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Chapter 54
THIS move on Ernest’s part was variously commented upon by his friends, the general opinion being that it was just like Pontifex, who was sure to do something unusual wherever he went, but that on the whole the idea was commendable. Christina could not restrain herself when on sounding her clerical neighbours she found them inclined to applaud her son for conduct which they idealised into something much more self-denying than it really was. She did not quite like his living in such an unaristocratic neighbourhood; but what he was doing would probably get into the newspapers, and then great people would take notice of him. Besides, it would be very cheap; down among these poor people he could live for next to nothing, and might put by a great deal of his income. As for temptations, there could be few or none in such a place as that. This argument about cheapness was the one with which she most successfully met Theobald, who grumbled more suo that he had no sympathy with his son’s extravagance and conceit. When Christina pointed out to him that it would be cheap he replied that there was something in that.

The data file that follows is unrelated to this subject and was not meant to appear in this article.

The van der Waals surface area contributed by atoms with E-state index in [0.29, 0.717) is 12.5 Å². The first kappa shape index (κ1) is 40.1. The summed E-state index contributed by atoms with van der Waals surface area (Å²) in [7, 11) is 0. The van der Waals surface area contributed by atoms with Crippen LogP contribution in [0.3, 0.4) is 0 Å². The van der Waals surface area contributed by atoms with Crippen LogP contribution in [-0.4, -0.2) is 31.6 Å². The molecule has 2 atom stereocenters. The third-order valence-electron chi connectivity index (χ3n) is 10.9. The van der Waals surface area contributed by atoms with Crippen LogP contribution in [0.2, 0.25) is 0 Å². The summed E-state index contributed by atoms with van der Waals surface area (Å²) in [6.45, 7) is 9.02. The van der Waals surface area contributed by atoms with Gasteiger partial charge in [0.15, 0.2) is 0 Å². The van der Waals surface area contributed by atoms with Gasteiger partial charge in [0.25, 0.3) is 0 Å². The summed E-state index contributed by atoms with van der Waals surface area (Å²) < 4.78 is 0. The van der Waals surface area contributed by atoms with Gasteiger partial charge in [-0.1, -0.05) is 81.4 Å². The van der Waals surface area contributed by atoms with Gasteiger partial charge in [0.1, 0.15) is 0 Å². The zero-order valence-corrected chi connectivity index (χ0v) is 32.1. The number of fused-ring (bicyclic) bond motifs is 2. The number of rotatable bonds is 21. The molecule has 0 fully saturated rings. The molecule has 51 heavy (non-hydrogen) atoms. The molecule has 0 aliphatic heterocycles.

On Ernest himself the effect was to confirm the good opinion of himself which had been growing upon him ever since he had begun to read for orders, and to make him flatter himself that he was among the few who were ready to give up all for Christ. Ere long he began to conceive of himself as a man with a mission and a great future. His lightest and most hastily formed opinions began to be of momentous importance to him, and he inflicted them, as I have already shown, on his old friends, week by week becoming more and more entete with himself and his own crotchets. I should like well enough to draw a veil over this part of my hero’s career, but cannot do so without marring my story.

In the spring of 1859 I find him writing —

“I cannot call the visible Church Christian till its fruits are Christian, that is until the fruits of the members of the Church of England are in conformity, or something like conformity, with her teaching. I cordially agree with the teaching of the Church of England in most respects, but she says one thing and does another, and until excommunication — yes, and wholesale excommunication — be resorted to, I cannot call her a Christian institution. I should begin with our Rector, and if I found it necessary to follow him up by excommunicating the Bishop, I should not flinch even from this.

“The present London Rectors are hopeless people to deal with. My own is one of the be............
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